Diabetes Mellitus in Dogs

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Diabetes mellitus is a common condition in people and relatively common in dogs, as well. It is a chronic condition in which the body either isn’t making enough insulin or isn’t responding to the insulin being produced. Insulin, a hormone secreted by the pancreas, helps regulate blood sugar (glucose). Glucose is a by-product of the food our dogs eat; it provides energy to the cells in their bodies.

There are two common types of diabetes mellitus. The first type occurs when your dog’s body can’t produce enough insulin; this is called type 1 diabetes. The second type of diabetes occurs when the body doesn’t respond to insulin; this is called type 2 diabetes. Dogs almost exclusively have type 1 diabetes. Occasionally, diabetes can be secondary to underlying disease, such as severe pancreatitis.

Diabetes usually affects middle-aged to older dogs, and those who are overweight are also at higher risk. While both male and female dogs can become diabetic, it is much more common in females. Some breeds are at a higher risk as well.

These include:

  • Samoyed
  • Beagle
  • Bichon frise
  • Australian terrier
  • Schnauzer
  • Cairn terrier
  • Keeshond
  • Poodle
  • Fox terrier

The breeds that are at higher risk of diabetes in the UK are:

  • Larador Retrievers
  • Collies
  • Cair Terriers
  • Poodles

The most common symptoms of diabetes are increased thirst (polydipsia) and increased urination (polyuria).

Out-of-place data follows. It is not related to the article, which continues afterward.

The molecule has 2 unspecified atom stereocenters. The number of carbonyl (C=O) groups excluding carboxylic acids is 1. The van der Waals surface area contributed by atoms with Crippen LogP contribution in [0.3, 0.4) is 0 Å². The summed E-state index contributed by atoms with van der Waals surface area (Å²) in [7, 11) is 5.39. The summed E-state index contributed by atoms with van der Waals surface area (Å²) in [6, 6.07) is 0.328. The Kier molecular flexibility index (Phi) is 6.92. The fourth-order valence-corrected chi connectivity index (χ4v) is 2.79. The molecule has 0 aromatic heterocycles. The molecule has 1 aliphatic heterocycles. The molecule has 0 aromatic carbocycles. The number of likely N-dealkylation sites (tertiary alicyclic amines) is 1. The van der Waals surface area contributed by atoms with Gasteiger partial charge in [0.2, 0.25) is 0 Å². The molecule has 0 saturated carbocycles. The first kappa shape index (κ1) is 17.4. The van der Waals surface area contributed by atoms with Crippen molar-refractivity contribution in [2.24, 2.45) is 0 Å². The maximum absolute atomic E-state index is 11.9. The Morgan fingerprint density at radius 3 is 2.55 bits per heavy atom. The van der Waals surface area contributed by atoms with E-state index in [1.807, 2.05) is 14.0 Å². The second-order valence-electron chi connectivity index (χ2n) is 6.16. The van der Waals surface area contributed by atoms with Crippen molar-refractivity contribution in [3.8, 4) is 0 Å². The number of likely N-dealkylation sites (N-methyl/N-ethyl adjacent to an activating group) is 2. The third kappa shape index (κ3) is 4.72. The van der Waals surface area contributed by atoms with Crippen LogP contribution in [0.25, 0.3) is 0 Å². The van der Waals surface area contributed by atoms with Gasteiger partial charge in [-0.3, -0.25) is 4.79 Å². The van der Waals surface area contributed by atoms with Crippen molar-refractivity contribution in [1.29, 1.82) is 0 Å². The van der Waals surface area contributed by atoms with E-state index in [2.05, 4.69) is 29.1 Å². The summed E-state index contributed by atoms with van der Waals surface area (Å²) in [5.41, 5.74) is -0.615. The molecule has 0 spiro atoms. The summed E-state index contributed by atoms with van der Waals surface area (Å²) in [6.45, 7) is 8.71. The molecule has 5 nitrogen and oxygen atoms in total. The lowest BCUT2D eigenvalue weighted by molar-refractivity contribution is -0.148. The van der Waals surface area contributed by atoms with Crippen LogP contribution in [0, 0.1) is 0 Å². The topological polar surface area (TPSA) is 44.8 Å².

Other symptoms include:

  • Hunger
  • Weight loss (despite a normal appetite)
  • Lethargy
  • Depression
  • Vomiting
  • Vision loss

Your veterinarian will perform a thorough physical exam and take a detailed history of your pet’s health. The symptoms of diabetes mellitus are very similar to other diseases, such as Cushing’s syndrome, liver or kidney disease, Addison’s disease, and hypothyroidism. Sometimes, underlying diseases or conditions can cause interim diabetes, and once the primary disease or condition is treated, the diabetes resolves.

Your veterinarian may recommend diagnostic tests to identify the underlying cause of your pet’s symptoms. These could include:

  • Chemistry tests to evaluate kidney, liver, and pancreatic function, as well as sugar levels
  • A complete blood count (CBC) to rule out blood-related conditions
  • Pancreas-specific testing to screen for underlying or concurrent pancreatitis
  • Electrolyte tests to ensure your pet isn’t dehydrated or suffering from an electrolyte imbalance
  • Urine tests to screen for urinary tract infection and other disease, and to evaluate the ability of the kidneys to concentrate urine
  • A thyroid test to determine if the thyroid gland is producing too little thyroid hormone
  • An ECG to screen for an abnormal heart rhythm, which may indicate underlying heart disease
  • Abdominal ultrasound to evaluate the major abdominal organs, including the pancreas
  • Cortisol tests to evaluate your dog’s blood-cortisol levels

The treatment of diabetes mellitus almost always involves once- or twice-daily injections of insulin to help regulate your dog’s blood glucose level. Here are two videos, caring for your diabetic dog and giving injections to your pet, which may be useful to you.

If you have any questions or concerns, you should always visit or call your veterinarian – they are your best resource to ensure the health and well-being of your pets.

It’s an effort